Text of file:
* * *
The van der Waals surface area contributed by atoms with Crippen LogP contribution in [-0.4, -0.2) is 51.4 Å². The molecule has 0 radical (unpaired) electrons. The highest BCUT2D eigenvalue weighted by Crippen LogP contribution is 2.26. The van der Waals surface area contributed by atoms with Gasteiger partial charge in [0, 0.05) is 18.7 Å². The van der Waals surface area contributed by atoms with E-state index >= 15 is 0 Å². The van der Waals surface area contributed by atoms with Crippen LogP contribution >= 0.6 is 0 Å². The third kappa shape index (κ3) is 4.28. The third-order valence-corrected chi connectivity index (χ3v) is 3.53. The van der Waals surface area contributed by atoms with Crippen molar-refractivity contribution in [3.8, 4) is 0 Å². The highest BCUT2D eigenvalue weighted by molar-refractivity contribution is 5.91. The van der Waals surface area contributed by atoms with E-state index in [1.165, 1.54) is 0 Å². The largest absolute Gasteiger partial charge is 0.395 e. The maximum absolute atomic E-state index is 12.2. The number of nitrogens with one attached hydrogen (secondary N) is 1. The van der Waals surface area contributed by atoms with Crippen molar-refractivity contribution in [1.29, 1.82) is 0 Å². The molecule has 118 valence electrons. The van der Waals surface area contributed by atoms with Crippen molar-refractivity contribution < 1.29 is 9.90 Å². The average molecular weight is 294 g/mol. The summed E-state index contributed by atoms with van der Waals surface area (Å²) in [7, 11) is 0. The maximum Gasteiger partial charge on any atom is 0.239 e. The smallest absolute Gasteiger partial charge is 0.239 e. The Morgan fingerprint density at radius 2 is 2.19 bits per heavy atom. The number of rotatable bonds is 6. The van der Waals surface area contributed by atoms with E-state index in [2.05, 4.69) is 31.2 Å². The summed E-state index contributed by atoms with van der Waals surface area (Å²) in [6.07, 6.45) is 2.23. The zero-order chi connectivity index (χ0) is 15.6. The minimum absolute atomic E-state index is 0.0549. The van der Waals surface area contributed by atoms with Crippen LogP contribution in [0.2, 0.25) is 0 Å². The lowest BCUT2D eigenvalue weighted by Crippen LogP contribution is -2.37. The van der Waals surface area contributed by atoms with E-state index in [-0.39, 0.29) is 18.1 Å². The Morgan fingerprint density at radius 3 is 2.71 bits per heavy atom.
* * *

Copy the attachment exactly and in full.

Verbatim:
The van der Waals surface area contributed by atoms with Crippen LogP contribution in [-0.4, -0.2) is 51.4 Å². The molecule has 0 radical (unpaired) electrons. The highest BCUT2D eigenvalue weighted by Crippen LogP contribution is 2.26. The van der Waals surface area contributed by atoms with Gasteiger partial charge in [0, 0.05) is 18.7 Å². The van der Waals surface area contributed by atoms with E-state index >= 15 is 0 Å². The van der Waals surface area contributed by atoms with Crippen LogP contribution >= 0.6 is 0 Å². The third kappa shape index (κ3) is 4.28. The third-order valence-corrected chi connectivity index (χ3v) is 3.53. The van der Waals surface area contributed by atoms with Crippen molar-refractivity contribution in [3.8, 4) is 0 Å². The highest BCUT2D eigenvalue weighted by molar-refractivity contribution is 5.91. The van der Waals surface area contributed by atoms with E-state index in [1.165, 1.54) is 0 Å². The largest absolute Gasteiger partial charge is 0.395 e. The maximum absolute atomic E-state index is 12.2. The number of nitrogens with one attached hydrogen (secondary N) is 1. The van der Waals surface area contributed by atoms with Crippen molar-refractivity contribution in [1.29, 1.82) is 0 Å². The molecule has 118 valence electrons. The van der Waals surface area contributed by atoms with Crippen molar-refractivity contribution < 1.29 is 9.90 Å². The average molecular weight is 294 g/mol. The summed E-state index contributed by atoms with van der Waals surface area (Å²) in [7, 11) is 0. The maximum Gasteiger partial charge on any atom is 0.239 e. The smallest absolute Gasteiger partial charge is 0.239 e. The Morgan fingerprint density at radius 2 is 2.19 bits per heavy atom. The number of rotatable bonds is 6. The van der Waals surface area contributed by atoms with E-state index in [2.05, 4.69) is 31.2 Å². The summed E-state index contributed by atoms with van der Waals surface area (Å²) in [6.07, 6.45) is 2.23. The zero-order chi connectivity index (χ0) is 15.6. The minimum absolute atomic E-state index is 0.0549. The van der Waals surface area contributed by atoms with Crippen LogP contribution in [0.2, 0.25) is 0 Å². The lowest BCUT2D eigenvalue weighted by Crippen LogP contribution is -2.37. The van der Waals surface area contributed by atoms with E-state index in [-0.39, 0.29) is 18.1 Å². The Morgan fingerprint density at radius 3 is 2.71 bits per heavy atom.